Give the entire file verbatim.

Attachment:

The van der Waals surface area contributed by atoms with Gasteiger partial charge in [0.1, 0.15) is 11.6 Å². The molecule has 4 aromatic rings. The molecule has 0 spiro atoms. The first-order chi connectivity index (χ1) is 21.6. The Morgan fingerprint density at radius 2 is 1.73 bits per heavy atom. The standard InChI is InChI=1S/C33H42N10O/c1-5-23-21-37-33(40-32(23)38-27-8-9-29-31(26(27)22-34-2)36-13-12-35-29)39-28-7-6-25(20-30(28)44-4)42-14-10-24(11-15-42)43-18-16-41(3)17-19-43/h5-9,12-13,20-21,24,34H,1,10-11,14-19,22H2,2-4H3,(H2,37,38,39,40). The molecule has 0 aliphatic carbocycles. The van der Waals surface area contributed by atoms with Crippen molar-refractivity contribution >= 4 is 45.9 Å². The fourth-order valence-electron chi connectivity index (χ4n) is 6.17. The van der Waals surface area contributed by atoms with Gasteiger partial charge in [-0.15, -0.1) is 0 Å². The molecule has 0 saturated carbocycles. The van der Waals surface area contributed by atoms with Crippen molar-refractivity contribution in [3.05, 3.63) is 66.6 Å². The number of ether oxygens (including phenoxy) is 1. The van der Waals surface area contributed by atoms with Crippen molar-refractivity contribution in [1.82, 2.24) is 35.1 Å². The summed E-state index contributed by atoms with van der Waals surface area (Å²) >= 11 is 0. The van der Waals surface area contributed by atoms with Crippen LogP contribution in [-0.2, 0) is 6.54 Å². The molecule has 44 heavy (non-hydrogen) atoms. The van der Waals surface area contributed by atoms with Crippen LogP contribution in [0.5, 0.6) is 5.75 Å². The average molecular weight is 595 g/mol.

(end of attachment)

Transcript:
The van der Waals surface area contributed by atoms with Gasteiger partial charge in [0.1, 0.15) is 11.6 Å². The molecule has 4 aromatic rings. The molecule has 0 spiro atoms. The first-order chi connectivity index (χ1) is 21.6. The Morgan fingerprint density at radius 2 is 1.73 bits per heavy atom. The standard InChI is InChI=1S/C33H42N10O/c1-5-23-21-37-33(40-32(23)38-27-8-9-29-31(26(27)22-34-2)36-13-12-35-29)39-28-7-6-25(20-30(28)44-4)42-14-10-24(11-15-42)43-18-16-41(3)17-19-43/h5-9,12-13,20-21,24,34H,1,10-11,14-19,22H2,2-4H3,(H2,37,38,39,40). The molecule has 0 aliphatic carbocycles. The van der Waals surface area contributed by atoms with Crippen molar-refractivity contribution >= 4 is 45.9 Å². The fourth-order valence-electron chi connectivity index (χ4n) is 6.17. The van der Waals surface area contributed by atoms with Gasteiger partial charge in [-0.15, -0.1) is 0 Å². The molecule has 0 saturated carbocycles. The van der Waals surface area contributed by atoms with Crippen molar-refractivity contribution in [3.05, 3.63) is 66.6 Å². The number of ether oxygens (including phenoxy) is 1. The van der Waals surface area contributed by atoms with Crippen molar-refractivity contribution in [1.82, 2.24) is 35.1 Å². The summed E-state index contributed by atoms with van der Waals surface area (Å²) >= 11 is 0. The van der Waals surface area contributed by atoms with Crippen LogP contribution in [-0.2, 0) is 6.54 Å². The molecule has 44 heavy (non-hydrogen) atoms. The van der Waals surface area contributed by atoms with Crippen LogP contribution in [0.5, 0.6) is 5.75 Å². The average molecular weight is 595 g/mol.